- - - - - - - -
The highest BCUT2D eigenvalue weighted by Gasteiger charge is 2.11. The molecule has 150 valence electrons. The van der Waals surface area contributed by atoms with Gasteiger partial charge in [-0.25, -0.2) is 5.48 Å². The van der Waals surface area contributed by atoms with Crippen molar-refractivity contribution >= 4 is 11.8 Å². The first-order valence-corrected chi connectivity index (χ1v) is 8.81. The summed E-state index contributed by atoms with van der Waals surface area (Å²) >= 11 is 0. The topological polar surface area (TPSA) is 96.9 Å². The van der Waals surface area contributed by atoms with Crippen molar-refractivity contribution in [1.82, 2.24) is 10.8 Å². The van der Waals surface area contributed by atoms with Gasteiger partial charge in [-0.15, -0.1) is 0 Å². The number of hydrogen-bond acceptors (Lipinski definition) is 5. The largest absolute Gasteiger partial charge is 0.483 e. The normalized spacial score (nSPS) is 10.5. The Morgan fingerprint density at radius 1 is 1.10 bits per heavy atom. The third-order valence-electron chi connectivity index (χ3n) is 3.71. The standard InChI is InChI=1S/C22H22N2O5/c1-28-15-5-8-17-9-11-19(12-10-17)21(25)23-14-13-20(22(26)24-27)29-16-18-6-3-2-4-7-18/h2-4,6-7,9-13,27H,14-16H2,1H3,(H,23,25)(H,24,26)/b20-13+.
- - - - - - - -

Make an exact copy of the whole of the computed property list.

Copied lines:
The highest BCUT2D eigenvalue weighted by Gasteiger charge is 2.11. The molecule has 150 valence electrons. The van der Waals surface area contributed by atoms with Gasteiger partial charge in [-0.25, -0.2) is 5.48 Å². The van der Waals surface area contributed by atoms with Crippen molar-refractivity contribution >= 4 is 11.8 Å². The first-order valence-corrected chi connectivity index (χ1v) is 8.81. The summed E-state index contributed by atoms with van der Waals surface area (Å²) >= 11 is 0. The topological polar surface area (TPSA) is 96.9 Å². The van der Waals surface area contributed by atoms with Crippen molar-refractivity contribution in [1.82, 2.24) is 10.8 Å². The van der Waals surface area contributed by atoms with Gasteiger partial charge in [-0.15, -0.1) is 0 Å². The number of hydrogen-bond acceptors (Lipinski definition) is 5. The largest absolute Gasteiger partial charge is 0.483 e. The normalized spacial score (nSPS) is 10.5. The Morgan fingerprint density at radius 1 is 1.10 bits per heavy atom. The third-order valence-electron chi connectivity index (χ3n) is 3.71. The standard InChI is InChI=1S/C22H22N2O5/c1-28-15-5-8-17-9-11-19(12-10-17)21(25)23-14-13-20(22(26)24-27)29-16-18-6-3-2-4-7-18/h2-4,6-7,9-13,27H,14-16H2,1H3,(H,23,25)(H,24,26)/b20-13+.